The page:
I've always loved researching old ships especially those. I've been looking at some models online of 15th and 16th century ships to build and the good ones are about $600 to $700. But their absolutely marvelous.



posted on Jun, 5 2018 @ 01:35 AM
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Perhaps the finest piece(s) I've seen, as an adult at least (been a long time since the Henry Ford Museum), were the what I surmise to be 'Royal Class' "Music Boxes" at the Mark Yaffee mansion of Tampa. This was some year ago now, but happened to "attend" a couple party's at that house (he lost it all last I heard). The house itself was about worthy of this thread (google it). As far as I know about it was / is the biggest most fancy pance mansion in the Tampa Bay area. Its in the most fancy pance neighborhood I know about, "Avila", and he bought something like 3 or so whole lots to end up with maybe it was 2 acres. All stone outside (and lots of it), all fancy woodwork inside and the 'lawn' all putting green grass lol (a full golf course stretches thru the whole neighborhood).

But then inside there he had a flipping museum of giant pristine "Music Boxes" (and 'diorama automatons'). Think 'juke box' but in like year 1890 or something, interesting no less is some of them were made by Wurlitzer. I had never even known about such creations as these music boxes, even though my old profession had me a sort of expert on jukeboxes.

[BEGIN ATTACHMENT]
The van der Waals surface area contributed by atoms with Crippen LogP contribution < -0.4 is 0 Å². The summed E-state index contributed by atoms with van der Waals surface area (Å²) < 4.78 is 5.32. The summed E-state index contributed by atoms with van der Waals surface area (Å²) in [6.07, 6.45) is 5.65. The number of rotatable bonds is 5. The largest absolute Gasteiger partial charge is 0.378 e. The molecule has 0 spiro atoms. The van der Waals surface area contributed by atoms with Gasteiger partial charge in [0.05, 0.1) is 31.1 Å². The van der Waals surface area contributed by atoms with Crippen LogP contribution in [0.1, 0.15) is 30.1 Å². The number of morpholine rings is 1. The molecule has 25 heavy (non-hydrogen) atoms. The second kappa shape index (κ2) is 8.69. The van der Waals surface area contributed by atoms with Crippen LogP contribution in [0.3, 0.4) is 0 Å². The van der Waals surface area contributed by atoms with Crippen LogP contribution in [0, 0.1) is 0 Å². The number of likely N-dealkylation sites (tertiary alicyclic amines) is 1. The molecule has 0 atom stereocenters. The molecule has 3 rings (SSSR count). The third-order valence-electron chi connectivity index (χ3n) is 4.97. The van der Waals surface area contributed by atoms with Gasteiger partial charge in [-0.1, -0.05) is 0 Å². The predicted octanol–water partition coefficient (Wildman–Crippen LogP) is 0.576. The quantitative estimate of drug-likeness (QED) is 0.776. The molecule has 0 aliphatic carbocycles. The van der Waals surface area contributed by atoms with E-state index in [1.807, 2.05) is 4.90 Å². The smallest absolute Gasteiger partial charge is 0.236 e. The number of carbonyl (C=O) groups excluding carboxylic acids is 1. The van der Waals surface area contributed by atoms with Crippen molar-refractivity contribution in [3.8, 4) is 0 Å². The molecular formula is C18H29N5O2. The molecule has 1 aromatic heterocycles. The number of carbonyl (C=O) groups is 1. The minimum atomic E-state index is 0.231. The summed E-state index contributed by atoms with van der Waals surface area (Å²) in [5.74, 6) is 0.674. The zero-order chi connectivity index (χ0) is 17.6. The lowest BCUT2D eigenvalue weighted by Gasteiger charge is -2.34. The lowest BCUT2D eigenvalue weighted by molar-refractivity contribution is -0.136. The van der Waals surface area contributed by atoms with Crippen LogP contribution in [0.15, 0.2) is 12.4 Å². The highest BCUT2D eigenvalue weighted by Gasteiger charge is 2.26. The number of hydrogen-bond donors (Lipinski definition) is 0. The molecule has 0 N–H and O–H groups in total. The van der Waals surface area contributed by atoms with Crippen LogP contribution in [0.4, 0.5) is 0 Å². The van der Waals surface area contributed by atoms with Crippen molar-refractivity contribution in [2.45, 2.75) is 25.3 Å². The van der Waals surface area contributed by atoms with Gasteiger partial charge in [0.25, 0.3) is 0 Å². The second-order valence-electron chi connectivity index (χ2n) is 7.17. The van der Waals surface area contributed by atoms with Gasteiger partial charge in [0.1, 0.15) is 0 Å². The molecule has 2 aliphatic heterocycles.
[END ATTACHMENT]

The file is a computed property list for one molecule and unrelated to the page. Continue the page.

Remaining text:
They operated like "automatic pianos', but had metal cylinders instead. Dude built an entire room just for holding the vast array of 'songs' he had for the different sized pieces (some were seriously huge most peoples bedrooms would barely fit one), all fancy pance custom woodwork of course that room was.

The beasts essentially have a symphony of instruments inside them. Here goes one such creature:


And an article about the collection:
www.artfixdaily.com...

The 'Diorama Automatons' where like framed scenes, 3D moving pictures. I had seen such devices at some point (probably Henry Ford Museum), but not so many like that and all mint.

Dude basically went all in just to have it all for a couple years, and let it all go. Gold dude and this was back in the housing boom / cash for gold period he was coming out of as he hit his peak with the ordeal.

edit on 5-6-2018 by IgnoranceIsntBlisss because: (no reason given)



posted on Jun, 5 2018 @ 01:46 AM
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a reply to: tadaman

Of course it has skilled craftsmen.. and about 75% unskilled craftsman being told what to do..

Which means the person who designed the first Spanish galleon was a master artisan, but then they could be produced by people who were not artisans.



posted on Jun, 5 2018 @ 01:49 AM
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a reply to: PsychicCroMag